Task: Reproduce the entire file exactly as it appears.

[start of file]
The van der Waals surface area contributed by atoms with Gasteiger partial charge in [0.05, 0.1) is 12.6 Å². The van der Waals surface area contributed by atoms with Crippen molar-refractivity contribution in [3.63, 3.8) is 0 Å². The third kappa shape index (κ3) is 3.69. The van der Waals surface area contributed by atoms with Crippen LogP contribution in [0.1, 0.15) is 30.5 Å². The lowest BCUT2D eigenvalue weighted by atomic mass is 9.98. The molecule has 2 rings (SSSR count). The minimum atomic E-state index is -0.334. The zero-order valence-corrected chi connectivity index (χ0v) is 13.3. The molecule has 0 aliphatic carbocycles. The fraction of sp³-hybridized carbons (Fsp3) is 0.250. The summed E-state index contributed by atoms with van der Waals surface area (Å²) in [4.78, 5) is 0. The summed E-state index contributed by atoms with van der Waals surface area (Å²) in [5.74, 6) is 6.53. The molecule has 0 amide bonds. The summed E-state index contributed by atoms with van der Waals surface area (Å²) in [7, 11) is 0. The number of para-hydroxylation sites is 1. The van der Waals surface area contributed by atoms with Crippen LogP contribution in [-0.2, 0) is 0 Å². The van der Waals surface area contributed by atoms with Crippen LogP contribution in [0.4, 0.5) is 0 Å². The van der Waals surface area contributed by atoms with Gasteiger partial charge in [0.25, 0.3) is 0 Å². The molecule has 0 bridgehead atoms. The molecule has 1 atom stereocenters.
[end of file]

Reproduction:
The van der Waals surface area contributed by atoms with Gasteiger partial charge in [0.05, 0.1) is 12.6 Å². The van der Waals surface area contributed by atoms with Crippen molar-refractivity contribution in [3.63, 3.8) is 0 Å². The third kappa shape index (κ3) is 3.69. The van der Waals surface area contributed by atoms with Crippen LogP contribution in [0.1, 0.15) is 30.5 Å². The lowest BCUT2D eigenvalue weighted by atomic mass is 9.98. The molecule has 2 rings (SSSR count). The minimum atomic E-state index is -0.334. The zero-order valence-corrected chi connectivity index (χ0v) is 13.3. The molecule has 0 aliphatic carbocycles. The fraction of sp³-hybridized carbons (Fsp3) is 0.250. The summed E-state index contributed by atoms with van der Waals surface area (Å²) in [4.78, 5) is 0. The summed E-state index contributed by atoms with van der Waals surface area (Å²) in [5.74, 6) is 6.53. The molecule has 0 amide bonds. The summed E-state index contributed by atoms with van der Waals surface area (Å²) in [7, 11) is 0. The number of para-hydroxylation sites is 1. The van der Waals surface area contributed by atoms with Crippen LogP contribution in [-0.2, 0) is 0 Å². The van der Waals surface area contributed by atoms with Crippen LogP contribution in [0.4, 0.5) is 0 Å². The van der Waals surface area contributed by atoms with Gasteiger partial charge in [0.25, 0.3) is 0 Å². The molecule has 0 bridgehead atoms. The molecule has 1 atom stereocenters.